The form of English verbs ending in -ing forms a variety of roles. With very few exceptions such verbs sometimes function mostly with characteristics of a verb, sometimes of a noun, and sometimes of an adjective, all with the same base meaning. A number of verbs have -ing forms that function as adverbs modifying adjectives. Furthermore, some of these forms have evolved to truly become adjectives or nouns, sometimes with meanings that diverge from the meanings of the verb. Finally, there are some -ing forms that are not derived from verbs.
Historically, grammarians and linguists have made a distinction between the participle and the gerund (and sometimes the gerundial, the gerundive, or the gerundial noun). Partially this derives from earlier forms of English in which the forms had somewhat different endings. But in Modern English there is never a difference of form in those uses. The two-fold distinction also did not capture all aspects of the diverse uses of the form.
Accordingly, many modern grammarians have de-emphasized the distinction and some have dispensed with the distinction altogether. This discussion dispenses with the distinction.
Noun use of -ing-forms
Examples of noun use of gerund-participle:
- "I like swimming."
- "Climbing can be dangerous"
- "Swimming competitively consumed more than 20 hours a week for practice and travel."
- "Competitive swimming is my favorite activity."
- "They got together to talk swimming.
- "He took to swimming in the morning before work."
- "This is what I wear for swimming."
- "Night swimming is nice."
- "There were four swimmings of the Channel that year."
- "A swimming around Manhattan requires a great amount of support."
- "Much swimming is undertaken by those seeking low-impact exercise."
As the examples illustrate, -ing-forms can be used in virtually every kind of grammatical slot that an ordinary noun can be used.
Semantically, -ing-forms, when used as nouns, can be countable, usually referring to one or more events or instances of the activity , or uncountable, referring to the process or habit of the activity.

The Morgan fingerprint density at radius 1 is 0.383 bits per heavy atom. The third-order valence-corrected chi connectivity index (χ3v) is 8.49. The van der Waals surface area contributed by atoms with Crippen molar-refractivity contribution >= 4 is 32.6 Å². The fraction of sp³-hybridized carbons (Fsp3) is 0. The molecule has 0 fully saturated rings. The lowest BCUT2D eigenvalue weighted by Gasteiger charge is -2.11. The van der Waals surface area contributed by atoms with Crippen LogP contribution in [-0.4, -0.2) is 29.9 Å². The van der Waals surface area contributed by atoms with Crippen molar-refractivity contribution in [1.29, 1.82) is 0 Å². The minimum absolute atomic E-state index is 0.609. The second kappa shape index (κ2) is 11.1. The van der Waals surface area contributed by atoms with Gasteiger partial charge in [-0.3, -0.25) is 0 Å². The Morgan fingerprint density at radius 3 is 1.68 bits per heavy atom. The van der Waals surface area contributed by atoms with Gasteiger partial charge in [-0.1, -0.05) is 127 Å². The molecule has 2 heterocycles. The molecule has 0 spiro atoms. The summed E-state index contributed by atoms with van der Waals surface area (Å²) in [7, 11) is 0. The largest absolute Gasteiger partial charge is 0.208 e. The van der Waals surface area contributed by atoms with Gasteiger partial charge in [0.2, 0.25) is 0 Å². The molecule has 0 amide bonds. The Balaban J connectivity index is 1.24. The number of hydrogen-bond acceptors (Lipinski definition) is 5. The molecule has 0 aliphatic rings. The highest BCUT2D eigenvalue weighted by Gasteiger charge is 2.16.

Adjective use of -ing-forms
Examples of adjective use of gerund-participle:
- "I've been on swimming teams since I was eight."
- "The swimming seal moved much faster than the one on the sand."
In adjective use -ing-forms usually appear attributively, before the noun they modify. Predicate use is usually conclusivesuggestive that the -ing-form has become a true adjective. Gradability and comparability are further indications. Distinct meaning is also
Complement use of -ing-forms
Examples of use of gerund-participle as complement:
- "My dad took us swimming in the river."
- "I'd love to go swimming."
- "What makes it worth swimming the Channel."
Progressive use of -ing-forms
Examples of present participles in progressive use:
- "I am writing a letter."
- "I have been shopping."
- "By six o'clock I will have been practicing for a total of eight hours."
- "I had been writing from the moment I got to my desk after I got up."
- "I was writing when I heard the news on the radio."
- "I will be writing all weekend."
- "I'd be happy swimming every day."
De-verbal nouns ending in -ing
Examples of uses of -ing-forms that are pure nouns rather than participles:
- "This is a tall building."
- "All rational beings should understand."
- "The business meeting took longer than we expected."
- "The term 'cat' has several meanings."